ATP Finals: Fed Express Not Halted Just Yet6 min read
After 12/5 and 5/6 winners on Monday, Andy Schooler returns to preview the third day’s play at the ATP Finals in London.
Kevin Anderson v Kei Nishikori
To be frank, Tuesday doesn’t look the best betting day at the ATP Finals but it certainly should see some competitive matches.
Nishikori’s win over Roger Federer was good for my each-way outright pick, who is now much shorter than 22/1, but now he needs to build on that and take down a player who didn’t face a break point in his opening victory over Dominic Thiem.
Basic logic would suggest Anderson’s chances of winning here (as a slight underdog) will be aided by a relatively fast court but conditions were similar in Paris just a couple of weeks ago and Nishikori won that day 6-4 6-4, Anderson failing to create a break point. In contrast, on a slower surface in Vienna, it was Anderson who won that day.
It all paints a bit of a murky picture, although what can be said with confidence is that Nishikori’s return game will pose Anderson more problems than Thiem’s did.
If he stays aggressive, as he did during his win over Federer, he can force errors from Anderson from the back of the court. Overall, Nishikori leads the head-to-head 5-3; Anderson was 6-2 up on Thiem.
Nishikori is a tentative pick but odds of 4/6 aren’t mouthwatering.
The same could be said of the 3/5 about the first set having fewer than 10.5 games but it looks a little more appealing.
Only five of the pair’s 19 games have gone beyond that mark, while just one of their eight opening sets has.
I can see Nishikori grabbing an early break and defending it but the bet also allows Anderson to make the fast start and still come good. I won’t be going mad with the stakes though.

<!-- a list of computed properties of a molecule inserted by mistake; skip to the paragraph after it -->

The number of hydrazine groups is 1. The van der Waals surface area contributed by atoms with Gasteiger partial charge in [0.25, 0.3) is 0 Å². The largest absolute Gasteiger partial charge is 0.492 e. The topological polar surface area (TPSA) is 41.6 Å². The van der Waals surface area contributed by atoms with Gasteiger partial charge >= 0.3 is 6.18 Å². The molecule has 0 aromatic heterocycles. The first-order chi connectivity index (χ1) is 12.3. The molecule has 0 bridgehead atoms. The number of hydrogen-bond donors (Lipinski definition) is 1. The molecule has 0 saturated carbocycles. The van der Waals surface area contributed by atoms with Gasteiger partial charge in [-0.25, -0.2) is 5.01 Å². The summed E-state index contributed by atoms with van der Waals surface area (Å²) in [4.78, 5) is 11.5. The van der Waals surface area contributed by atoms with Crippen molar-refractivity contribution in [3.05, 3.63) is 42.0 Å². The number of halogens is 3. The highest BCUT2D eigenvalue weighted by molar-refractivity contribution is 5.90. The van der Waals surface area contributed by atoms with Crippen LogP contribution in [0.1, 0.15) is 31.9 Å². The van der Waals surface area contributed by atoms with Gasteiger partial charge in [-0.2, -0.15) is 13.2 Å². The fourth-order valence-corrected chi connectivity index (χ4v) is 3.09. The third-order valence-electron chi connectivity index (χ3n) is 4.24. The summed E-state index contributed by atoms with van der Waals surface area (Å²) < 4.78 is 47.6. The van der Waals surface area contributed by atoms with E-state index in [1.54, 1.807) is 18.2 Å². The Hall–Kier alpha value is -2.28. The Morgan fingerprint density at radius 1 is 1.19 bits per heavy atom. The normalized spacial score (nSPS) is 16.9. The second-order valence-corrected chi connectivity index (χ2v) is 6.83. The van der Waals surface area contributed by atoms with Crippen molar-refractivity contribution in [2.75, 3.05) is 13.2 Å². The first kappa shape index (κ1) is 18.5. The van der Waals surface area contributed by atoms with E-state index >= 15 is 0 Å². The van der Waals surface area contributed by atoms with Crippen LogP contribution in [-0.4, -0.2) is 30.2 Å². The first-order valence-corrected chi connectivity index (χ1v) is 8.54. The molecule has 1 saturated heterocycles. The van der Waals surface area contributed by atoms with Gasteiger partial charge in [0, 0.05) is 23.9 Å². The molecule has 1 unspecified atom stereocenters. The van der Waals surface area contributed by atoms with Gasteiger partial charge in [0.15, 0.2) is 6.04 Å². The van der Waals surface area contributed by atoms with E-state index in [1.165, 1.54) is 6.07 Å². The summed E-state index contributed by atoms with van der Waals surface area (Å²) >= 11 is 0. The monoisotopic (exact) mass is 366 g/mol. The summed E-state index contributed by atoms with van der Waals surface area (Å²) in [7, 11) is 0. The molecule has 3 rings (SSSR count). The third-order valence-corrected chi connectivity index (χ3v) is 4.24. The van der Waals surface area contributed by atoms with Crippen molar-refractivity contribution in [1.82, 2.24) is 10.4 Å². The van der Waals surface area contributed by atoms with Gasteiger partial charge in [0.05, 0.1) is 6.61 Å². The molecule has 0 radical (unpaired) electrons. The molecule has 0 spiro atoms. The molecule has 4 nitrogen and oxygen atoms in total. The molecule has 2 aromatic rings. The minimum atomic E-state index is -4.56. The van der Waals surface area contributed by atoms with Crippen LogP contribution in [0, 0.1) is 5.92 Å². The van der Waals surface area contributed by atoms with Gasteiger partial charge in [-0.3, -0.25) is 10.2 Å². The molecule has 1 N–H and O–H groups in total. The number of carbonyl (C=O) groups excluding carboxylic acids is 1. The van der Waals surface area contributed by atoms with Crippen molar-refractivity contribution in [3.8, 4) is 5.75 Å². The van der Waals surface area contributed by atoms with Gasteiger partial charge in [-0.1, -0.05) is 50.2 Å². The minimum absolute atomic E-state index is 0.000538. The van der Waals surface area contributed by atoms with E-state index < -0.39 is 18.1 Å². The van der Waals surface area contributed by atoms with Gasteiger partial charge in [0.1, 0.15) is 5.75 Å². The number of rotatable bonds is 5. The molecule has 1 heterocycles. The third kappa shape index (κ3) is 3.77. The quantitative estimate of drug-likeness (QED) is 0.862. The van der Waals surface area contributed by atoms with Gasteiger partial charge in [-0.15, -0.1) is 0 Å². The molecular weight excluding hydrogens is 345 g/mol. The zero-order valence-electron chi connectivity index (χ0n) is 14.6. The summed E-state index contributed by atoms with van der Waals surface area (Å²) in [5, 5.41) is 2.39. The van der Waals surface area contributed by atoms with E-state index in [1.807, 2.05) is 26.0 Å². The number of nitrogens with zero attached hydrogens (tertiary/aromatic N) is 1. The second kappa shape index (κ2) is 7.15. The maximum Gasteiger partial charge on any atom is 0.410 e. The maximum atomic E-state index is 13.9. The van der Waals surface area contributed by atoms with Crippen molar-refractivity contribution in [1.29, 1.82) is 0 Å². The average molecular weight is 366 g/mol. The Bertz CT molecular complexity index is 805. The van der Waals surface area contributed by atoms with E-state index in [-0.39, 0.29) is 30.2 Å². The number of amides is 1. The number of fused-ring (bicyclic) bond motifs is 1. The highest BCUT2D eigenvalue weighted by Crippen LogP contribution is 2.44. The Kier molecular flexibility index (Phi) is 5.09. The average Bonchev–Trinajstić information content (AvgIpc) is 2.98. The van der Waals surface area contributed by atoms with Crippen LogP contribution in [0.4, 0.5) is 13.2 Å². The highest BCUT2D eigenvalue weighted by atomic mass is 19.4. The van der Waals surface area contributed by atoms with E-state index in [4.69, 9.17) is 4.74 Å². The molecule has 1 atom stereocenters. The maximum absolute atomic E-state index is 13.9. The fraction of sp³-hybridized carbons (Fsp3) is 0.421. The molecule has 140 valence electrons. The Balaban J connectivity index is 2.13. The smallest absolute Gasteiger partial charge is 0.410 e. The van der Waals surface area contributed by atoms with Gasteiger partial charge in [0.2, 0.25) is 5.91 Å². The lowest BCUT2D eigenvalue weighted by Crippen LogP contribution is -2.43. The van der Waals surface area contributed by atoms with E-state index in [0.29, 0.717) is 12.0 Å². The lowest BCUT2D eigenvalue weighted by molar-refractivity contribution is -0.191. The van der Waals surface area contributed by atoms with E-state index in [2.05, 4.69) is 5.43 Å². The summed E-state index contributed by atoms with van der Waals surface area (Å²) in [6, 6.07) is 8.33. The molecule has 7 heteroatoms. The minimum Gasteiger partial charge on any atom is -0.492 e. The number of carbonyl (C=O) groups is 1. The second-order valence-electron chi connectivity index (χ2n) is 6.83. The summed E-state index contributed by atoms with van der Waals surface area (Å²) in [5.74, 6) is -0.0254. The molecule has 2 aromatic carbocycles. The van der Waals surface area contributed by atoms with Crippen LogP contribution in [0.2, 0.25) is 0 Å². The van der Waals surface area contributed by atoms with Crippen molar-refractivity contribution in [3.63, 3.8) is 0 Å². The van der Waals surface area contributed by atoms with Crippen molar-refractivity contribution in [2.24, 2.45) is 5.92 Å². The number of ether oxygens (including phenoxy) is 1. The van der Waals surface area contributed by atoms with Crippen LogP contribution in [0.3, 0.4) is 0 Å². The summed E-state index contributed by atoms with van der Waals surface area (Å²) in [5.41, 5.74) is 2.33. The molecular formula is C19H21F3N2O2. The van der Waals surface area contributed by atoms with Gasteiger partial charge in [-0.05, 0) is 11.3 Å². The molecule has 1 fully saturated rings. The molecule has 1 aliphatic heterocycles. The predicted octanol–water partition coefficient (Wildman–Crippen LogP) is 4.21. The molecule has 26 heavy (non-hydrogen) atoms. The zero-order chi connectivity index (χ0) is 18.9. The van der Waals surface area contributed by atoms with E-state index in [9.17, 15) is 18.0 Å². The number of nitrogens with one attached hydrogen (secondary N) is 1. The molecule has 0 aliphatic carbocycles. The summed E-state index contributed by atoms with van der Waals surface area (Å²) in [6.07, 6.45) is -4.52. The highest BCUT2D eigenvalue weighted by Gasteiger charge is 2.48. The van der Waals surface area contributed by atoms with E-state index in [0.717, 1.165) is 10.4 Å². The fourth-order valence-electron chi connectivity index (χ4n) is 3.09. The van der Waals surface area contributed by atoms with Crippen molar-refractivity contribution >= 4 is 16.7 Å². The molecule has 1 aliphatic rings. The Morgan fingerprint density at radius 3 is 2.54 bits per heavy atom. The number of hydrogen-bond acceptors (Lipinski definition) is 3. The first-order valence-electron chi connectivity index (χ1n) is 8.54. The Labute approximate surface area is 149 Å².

Under 10.5 games in first set
Roger Federer v Dominic Thiem
It was far from a good start to the tournament for these two, Federer producing an error-strewn display against Nishikori and Thiem failing to create a break point in defeat to Anderson.
Despite his poor level of play, Federer is still a short favourite to win here – 1/3 to win and 17/20 to do so in straight sets.
He’ll need to improve plenty if that’s to happen and he’s clearly been frustrated by practice in recent days, bemoaning an inability to find a similar court on which to hit. He cancelled his session at Queen’s Club on Monday and while it’s not known if he headed elsewhere, that could suggest other issues.
Thiem does have the game to trouble the Swiss, particularly if Federer is not at his best. He’s one of just a handful of players to hold a winning record over the 20-time Grand Slam champion, leading their head-to-head 2-1. He’s always found a way to break Federer in their matches, and one of his wins came on Federer’s favoured grass.
The Austrian, who does not hold a good record at The O2, has the power to cause problems but is also unlikely to offer as much variety as Nishikori and that could allow Federer to find more of a rhythm and hit himself back into shape.
Judged by what we saw on Sunday – and remember Federer was also shaky at times during his title run in Basel recently – that may be easier said than done.
Still, if we put Federer’s loss down simply to a bad day at the office (it would be speculating to suggest otherwise) you have to think he’ll be too good for Thiem on this court.
Given all the ifs and buts surrounding the match, I don’t want to be backing a short price but 11/4 about a 2-1 Federer win looks tempting.
Thiem can capitalise on any periods of prolonged errors but with Federer fighting to ensure he doesn’t make a group-stage exit for the first time at this venue, I can see him finding a way to turn his form around.
Federer to win 2-1